9th Circuit reinstates investors' claim against Venable over client's alleged Facebook scam
A federal appeals court has reinstated a claim against the Venable law firm in a suit by investors who say the law firm’s client scammed them into paying $11.25 million for Facebook shares that didn’t exist.
The managing agent for ESG Capital Partners believed he was dealing with a man named Ken Dennis, who was represented by Venable, in its purchase of Facebook shares before its initial public offering. Dennis was actually Troy Stratos, who was represented by Venable in an unrelated suit alleging a $7 million theft.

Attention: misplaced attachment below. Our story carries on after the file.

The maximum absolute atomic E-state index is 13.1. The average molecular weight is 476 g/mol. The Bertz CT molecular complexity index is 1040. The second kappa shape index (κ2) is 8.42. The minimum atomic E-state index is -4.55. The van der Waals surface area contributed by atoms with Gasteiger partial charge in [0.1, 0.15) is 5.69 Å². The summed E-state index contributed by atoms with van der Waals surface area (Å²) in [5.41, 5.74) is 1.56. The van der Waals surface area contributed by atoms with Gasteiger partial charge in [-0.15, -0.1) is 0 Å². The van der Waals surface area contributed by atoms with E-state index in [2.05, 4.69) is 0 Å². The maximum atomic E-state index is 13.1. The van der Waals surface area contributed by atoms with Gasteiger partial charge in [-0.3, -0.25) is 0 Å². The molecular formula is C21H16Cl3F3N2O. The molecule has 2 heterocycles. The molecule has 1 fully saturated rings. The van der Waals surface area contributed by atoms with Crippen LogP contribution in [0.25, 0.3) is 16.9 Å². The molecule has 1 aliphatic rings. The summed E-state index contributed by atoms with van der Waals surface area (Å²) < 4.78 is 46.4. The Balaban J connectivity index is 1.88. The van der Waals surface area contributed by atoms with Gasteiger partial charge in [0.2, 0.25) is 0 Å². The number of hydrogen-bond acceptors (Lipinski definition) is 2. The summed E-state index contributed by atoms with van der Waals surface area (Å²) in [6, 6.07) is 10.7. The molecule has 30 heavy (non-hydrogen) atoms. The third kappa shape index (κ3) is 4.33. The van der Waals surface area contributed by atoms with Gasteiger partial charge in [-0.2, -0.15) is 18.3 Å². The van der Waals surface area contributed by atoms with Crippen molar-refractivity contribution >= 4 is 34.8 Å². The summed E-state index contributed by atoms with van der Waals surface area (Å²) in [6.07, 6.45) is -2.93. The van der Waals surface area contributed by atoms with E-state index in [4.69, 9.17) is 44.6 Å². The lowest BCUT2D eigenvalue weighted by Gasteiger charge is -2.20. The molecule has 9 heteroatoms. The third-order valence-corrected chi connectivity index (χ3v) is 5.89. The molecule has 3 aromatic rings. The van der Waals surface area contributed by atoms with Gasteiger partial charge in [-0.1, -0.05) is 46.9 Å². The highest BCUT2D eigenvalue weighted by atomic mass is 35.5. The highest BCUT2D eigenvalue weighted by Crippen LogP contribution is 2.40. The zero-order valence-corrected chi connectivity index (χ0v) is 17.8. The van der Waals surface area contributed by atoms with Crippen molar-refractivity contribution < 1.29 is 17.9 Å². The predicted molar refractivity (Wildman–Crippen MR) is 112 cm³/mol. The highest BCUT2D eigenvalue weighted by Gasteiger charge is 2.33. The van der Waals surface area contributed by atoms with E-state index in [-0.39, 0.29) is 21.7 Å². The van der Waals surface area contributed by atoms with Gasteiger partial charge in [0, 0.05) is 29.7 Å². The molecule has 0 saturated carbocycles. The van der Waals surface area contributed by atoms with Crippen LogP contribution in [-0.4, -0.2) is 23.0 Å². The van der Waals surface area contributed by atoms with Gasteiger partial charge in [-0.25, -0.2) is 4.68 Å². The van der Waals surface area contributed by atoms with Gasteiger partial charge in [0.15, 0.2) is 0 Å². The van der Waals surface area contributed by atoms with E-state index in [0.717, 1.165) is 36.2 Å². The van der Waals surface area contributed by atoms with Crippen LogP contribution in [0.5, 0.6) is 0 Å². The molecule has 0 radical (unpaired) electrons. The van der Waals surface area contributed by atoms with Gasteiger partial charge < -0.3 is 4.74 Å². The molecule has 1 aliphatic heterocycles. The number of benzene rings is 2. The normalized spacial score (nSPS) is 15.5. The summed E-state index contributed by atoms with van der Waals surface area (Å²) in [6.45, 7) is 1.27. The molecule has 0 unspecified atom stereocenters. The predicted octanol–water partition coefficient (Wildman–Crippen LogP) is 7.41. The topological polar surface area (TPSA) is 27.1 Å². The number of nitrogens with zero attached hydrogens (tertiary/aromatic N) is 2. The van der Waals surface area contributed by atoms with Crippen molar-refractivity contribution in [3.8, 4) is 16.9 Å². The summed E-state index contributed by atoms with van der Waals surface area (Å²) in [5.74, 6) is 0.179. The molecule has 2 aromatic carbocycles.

The suit had alleged a then-Venable partner stated that Dennis had access to millions of Facebook shares, the sale is legitimate, and Dennis “is who he says he is.” The partner helped Stratos open bank accounts to hold investor funds after he was blacklisted at two banks, the suit had claimed.
Stratos was convicted of wire fraud and money laundering last year in connection with the Facebook deal, according to the Recorder.
The decision (PDF) by Circuit Judge Harry Pregerson reinstated federal and California securities-fraud claims, as well as state law claims for conversion, unjust enrichment, unfair competition, aiding and abetting fraud, and conspiracy to commit fraud.
A Venable spokesperson had no comment, according to the Recorder. Gibson, Dunn & Crutcher represented Venable. “While we respectfully disagree whether the complaint was properly pled, we will now vigorously challenge the merits of the allegations,” a Gibson Dunn spokesperson told Bloomberg.